Among 10 IT teams transforming parts of the U.S. healthcare system, you'll find important lessons in innovation and persistence.
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RadNet, which operates more than 230 outpatient imaging centers in eight states and performs over 5 million imaging exams each year, needed to improve medical results turnaround time and radiologists' work environment, while at the same time reducing costs.
Normally, when an x-ray, ultrasound, CT scan, MRI, PET/CT scan, or mammogram is completed, a radiologist interprets the image and dictates his or her findings into a digital recording system. Transcriptionists then transcribe these recordings, and the radiologist who dictated the original report electronically approves the report. Once the radiologist approves the original report, it is then sent (via fax, electronic messaging protocols, or snail mail) to the physician who requested the diagnostic imaging exam in the first place.
This protocol posed two problems. RadNet was spending over $10 million each year on transcription costs, and there was a typical lapse of 24 to 72 hours from when the radiologist dictated the report to when he or she signed the report.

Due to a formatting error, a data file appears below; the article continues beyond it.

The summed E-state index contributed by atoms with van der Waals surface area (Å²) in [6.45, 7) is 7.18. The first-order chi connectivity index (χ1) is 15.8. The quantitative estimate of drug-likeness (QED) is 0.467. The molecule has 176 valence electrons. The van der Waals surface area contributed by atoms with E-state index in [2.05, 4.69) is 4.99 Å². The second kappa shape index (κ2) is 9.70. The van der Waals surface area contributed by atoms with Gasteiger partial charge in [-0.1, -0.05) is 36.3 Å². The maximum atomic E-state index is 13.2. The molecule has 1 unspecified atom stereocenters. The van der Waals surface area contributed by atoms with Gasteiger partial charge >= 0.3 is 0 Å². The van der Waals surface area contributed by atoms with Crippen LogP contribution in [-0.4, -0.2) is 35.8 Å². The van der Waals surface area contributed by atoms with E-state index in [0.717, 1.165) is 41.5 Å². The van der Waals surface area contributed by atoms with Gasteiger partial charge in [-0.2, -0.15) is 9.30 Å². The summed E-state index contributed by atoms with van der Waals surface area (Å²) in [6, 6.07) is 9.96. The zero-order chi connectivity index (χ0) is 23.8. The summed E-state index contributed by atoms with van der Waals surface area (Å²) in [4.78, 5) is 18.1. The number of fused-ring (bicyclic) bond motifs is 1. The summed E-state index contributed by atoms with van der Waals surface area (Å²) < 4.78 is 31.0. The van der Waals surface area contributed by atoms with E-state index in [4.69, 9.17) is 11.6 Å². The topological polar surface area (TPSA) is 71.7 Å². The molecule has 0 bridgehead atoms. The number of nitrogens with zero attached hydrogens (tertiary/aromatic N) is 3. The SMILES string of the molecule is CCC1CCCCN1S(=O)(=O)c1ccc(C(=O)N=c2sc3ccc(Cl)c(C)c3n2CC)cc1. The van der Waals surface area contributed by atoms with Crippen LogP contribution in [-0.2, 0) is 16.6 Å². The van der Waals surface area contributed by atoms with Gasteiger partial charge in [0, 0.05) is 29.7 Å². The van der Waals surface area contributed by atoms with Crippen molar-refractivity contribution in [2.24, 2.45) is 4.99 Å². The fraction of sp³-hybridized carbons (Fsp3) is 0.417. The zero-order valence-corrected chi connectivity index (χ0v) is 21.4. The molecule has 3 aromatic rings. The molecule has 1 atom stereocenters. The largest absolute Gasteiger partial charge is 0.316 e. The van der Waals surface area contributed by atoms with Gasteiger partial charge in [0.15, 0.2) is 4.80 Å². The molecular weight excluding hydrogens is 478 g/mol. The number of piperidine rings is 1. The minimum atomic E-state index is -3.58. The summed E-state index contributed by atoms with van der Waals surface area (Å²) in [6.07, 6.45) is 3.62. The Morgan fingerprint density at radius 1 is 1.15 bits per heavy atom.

To address these issues, the company decided to develop its own system using a small vendor's speech-to-text recognition engine. That enabled RadNet to provide a highly customizable workflow for each of its 500+ radiologists, who could customize the workflow and workspace to their liking.
RadNet anticipates potential annual savings of $7 million to $8 million. And because the company controls the software, it can respond to radiologists' suggestions in mere weeks, rather than having to depend on a ponderous software-enhancement process from a commercial vendor. Equally important, because the radiologist generates the report and signs off on it right away, RadNet can eliminate the typical long delays.
InformationWeek Tech Digest, Nov. 10, 2014Just 30% of respondents to our new survey say their companies are very or extremely effective at identifying critical data and analyzing it to make decisions, down from 42% in 2013. What gives?